Others, such as the Sierra Club, Center for Biological Diversity and other environmental organizations, have advocated limiting the use of fire breaks and restricting/eliminating the use of fire retardants because of their effects on the environment:


My answer to them is how much worse would this fire have been without the use of them? I agree that in the long run many portions of the Cleveland National Forest need to burn to return them to the natural cycle of fires, but to allow ALL of the Cleveland National Forest to burn with out the tools of firebreaks and chemical retardants is foolish; after artificially being prevented to burn for over 100 years, it would be devastating to allow fire to burn unimpeded with the amount of fuel that has built up.

I have seen steelhead trout deep in canyons in the Santa Ana Mountains that many would have never imagined to be able to exist there. It breaks my heart to know that their continued existence, and the survival of other species, will be jeopardized by the tremendous debris flows caused by the thousands of acres burned by these fires; and it motivates me to not let the threat to their existence go unchallenged.

We must responsibly allow the remaining unburned areas of the Cleveland National Forest to burn to return them to the natural cycle of fire. We must allow these areas to burn and control these burns with every tool available to get us to the point where active fire prevention tools are used in a limited fashion – or not at all.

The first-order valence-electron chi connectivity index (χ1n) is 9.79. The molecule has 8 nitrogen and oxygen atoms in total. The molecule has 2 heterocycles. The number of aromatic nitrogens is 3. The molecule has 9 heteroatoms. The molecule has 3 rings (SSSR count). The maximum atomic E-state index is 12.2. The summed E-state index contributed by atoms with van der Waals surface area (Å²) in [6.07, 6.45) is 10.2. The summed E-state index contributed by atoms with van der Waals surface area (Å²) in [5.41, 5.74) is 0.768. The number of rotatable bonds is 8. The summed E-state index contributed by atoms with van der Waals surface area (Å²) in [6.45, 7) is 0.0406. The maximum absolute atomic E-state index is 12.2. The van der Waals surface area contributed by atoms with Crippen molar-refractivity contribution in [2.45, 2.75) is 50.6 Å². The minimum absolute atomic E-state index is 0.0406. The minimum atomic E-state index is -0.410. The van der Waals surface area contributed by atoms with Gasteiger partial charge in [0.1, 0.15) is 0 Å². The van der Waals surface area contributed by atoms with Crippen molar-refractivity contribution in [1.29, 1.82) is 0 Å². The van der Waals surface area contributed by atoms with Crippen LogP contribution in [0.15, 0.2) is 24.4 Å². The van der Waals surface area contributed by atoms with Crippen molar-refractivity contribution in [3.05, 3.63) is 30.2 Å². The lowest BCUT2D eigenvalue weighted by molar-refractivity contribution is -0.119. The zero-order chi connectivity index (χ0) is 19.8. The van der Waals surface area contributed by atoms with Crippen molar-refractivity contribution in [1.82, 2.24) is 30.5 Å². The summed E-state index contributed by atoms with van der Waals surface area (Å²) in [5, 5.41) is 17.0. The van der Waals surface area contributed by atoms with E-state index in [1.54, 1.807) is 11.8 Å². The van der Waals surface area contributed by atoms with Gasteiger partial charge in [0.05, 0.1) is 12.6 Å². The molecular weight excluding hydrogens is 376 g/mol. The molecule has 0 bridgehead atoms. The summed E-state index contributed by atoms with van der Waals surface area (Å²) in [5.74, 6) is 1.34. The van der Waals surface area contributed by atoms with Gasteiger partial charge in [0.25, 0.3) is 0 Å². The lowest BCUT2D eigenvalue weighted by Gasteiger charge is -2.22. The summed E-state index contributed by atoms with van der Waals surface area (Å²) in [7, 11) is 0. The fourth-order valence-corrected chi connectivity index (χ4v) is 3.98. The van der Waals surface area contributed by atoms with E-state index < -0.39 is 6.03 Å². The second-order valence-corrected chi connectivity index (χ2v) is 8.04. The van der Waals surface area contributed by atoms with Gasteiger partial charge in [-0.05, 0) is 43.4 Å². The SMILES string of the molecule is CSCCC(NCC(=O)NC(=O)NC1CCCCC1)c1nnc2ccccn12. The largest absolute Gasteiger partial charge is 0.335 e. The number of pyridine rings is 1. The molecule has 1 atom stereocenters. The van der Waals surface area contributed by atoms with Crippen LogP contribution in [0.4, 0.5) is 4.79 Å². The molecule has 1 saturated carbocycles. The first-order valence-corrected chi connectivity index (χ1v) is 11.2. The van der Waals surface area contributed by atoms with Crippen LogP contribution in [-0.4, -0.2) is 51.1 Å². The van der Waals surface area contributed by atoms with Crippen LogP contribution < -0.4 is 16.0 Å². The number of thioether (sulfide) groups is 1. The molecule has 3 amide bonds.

Many will be quick t6 blame the Forest Service or the County for the after-effects of the fire, but the failure can truly be placed on the lap of the public. WE have neglected our forests, we have developed in areas near our forests/wildlands, which I have no problems with, – but because of this development – we have pushed polices that focus on preventing fire rather than managing it; and organizations such as the Sierra Club and the Center For Biological Diversity have advocated limiting “Active” management of our forest by the use of fire breaks and fire retardants, seeking to take important Active Management tools out of the hands of firefighters.

The management of our forests should not focus on stopping fires – or on letting them burn.

It is not black and white – it is somewhere in-between.

And if we deny nature/fire her/its natural cycle – the PUBLIC – as current conditions have proven – will pay the price. And if we limit our ability to actively ATTEMPT to manage fire – we will only increase the devastation.

Below is the announcement from the Forest Service:



02 07 11



It is my decision to issue a Forest Order authorizing a temporary closure of a portion of the Trabuco Ranger District in the Santiago Fire burn area and adjacent area, with the addition of a class of persons exempt from the Order